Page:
Fox Tossing: And Other Forgotten and Dangerous Sports, Pastimes, and Games (Hardcover)
In the spirit of Schott’s Miscellany and The Dangerous Book for Boys, a quirky collection of history’s most bizarre sports and stories of mankind’s most daring and ridiculous recreational pursuits—from baby boxing, to octopus wrestling, and ice tennis.
Have you ever wondered what people did for fun throughout history? Edward Brooke-Hitching began to wonder the same thing while flipping through an eighteenth-century German book on hunting, and found a bygone sport in which German nobles launched foxes into the air. This random discovery of a game that slipped through the mainstream historical cracks led him to wonder: how many other sports have been left out of modern history accounts? Now, Brooke-Hitching shares his hilarious journey to discover the curious recreations contrived by mankind that have long since gone extinct (for good reason).
Compiling more than 100 of the most puzzling, cruel, and ludicrous games that have ever been played, including Aerial Golf, Hidden Hunting, Ski Ballet, Eel Pulling, and many more, Brooke-Hitching chronicles an entertaining romp through forgotten leisurely pastimes that history wanted you to forget—and that you definitely shouldn’t try at home.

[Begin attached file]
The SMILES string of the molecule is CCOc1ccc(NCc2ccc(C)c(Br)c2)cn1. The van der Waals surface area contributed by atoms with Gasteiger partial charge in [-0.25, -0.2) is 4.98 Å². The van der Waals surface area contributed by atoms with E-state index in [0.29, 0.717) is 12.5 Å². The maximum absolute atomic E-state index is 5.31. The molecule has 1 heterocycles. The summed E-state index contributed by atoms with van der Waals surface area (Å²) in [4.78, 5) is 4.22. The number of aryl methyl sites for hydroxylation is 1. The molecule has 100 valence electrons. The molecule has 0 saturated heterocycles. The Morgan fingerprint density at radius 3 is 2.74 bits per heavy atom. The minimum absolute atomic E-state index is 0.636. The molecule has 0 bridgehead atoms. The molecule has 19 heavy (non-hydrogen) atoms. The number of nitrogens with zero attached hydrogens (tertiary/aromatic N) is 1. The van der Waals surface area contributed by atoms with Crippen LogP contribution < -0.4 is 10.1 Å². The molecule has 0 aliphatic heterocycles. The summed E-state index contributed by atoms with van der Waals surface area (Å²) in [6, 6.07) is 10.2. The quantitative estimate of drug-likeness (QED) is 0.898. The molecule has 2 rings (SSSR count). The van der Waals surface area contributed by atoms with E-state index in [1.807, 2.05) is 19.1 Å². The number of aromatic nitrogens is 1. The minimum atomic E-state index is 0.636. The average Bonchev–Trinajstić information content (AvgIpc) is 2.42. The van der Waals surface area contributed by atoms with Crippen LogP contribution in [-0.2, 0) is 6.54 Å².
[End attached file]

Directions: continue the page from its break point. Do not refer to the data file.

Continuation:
An illuminating gift book filled with acerbic humor and charming illustrations, Fox Tossing is sure to be enjoyed by many—and will let you take solace in knowing that at least your grandfather wasn’t the genius who invented “Tortoise Racing,” or any of the other games too stupid, or too harmful to withstand the test of time.
About the Author
Edward Brooke-Hitching is the author of the critically acclaimed and bestselling trilogy The Phantom Atlas (2016), The Golden Atlas (2018) and The Sky Atlas (2019), as well as The Madman's Library (2020), all of which have been translated into numerous languages; he is also the author of Fox Tossing, Octopus Wrestling and Other Forgotten Sports (2015). He is a writer for the BBC series QI. A fellow of the Royal Geographical Society and an incurable cartophile, he lives surrounded by dusty heaps of old maps and books in Berkshire.
“A lively trawl through long-forgotten sports and games from around the globe.”
— The Economist
“Perfect book for the Christmas stockings of adults and curious children.”
— Wall Street Journal
"A strange and strangely enjoyable new book. . . . This inventory of failed sports is both compelling and affectionate, fitting for a book in which 'eccentricity' is not just included but celebrated."
— The Boston Globe
“[A] droll romp through the history of bizarre games and other pastimes."
— Library Journal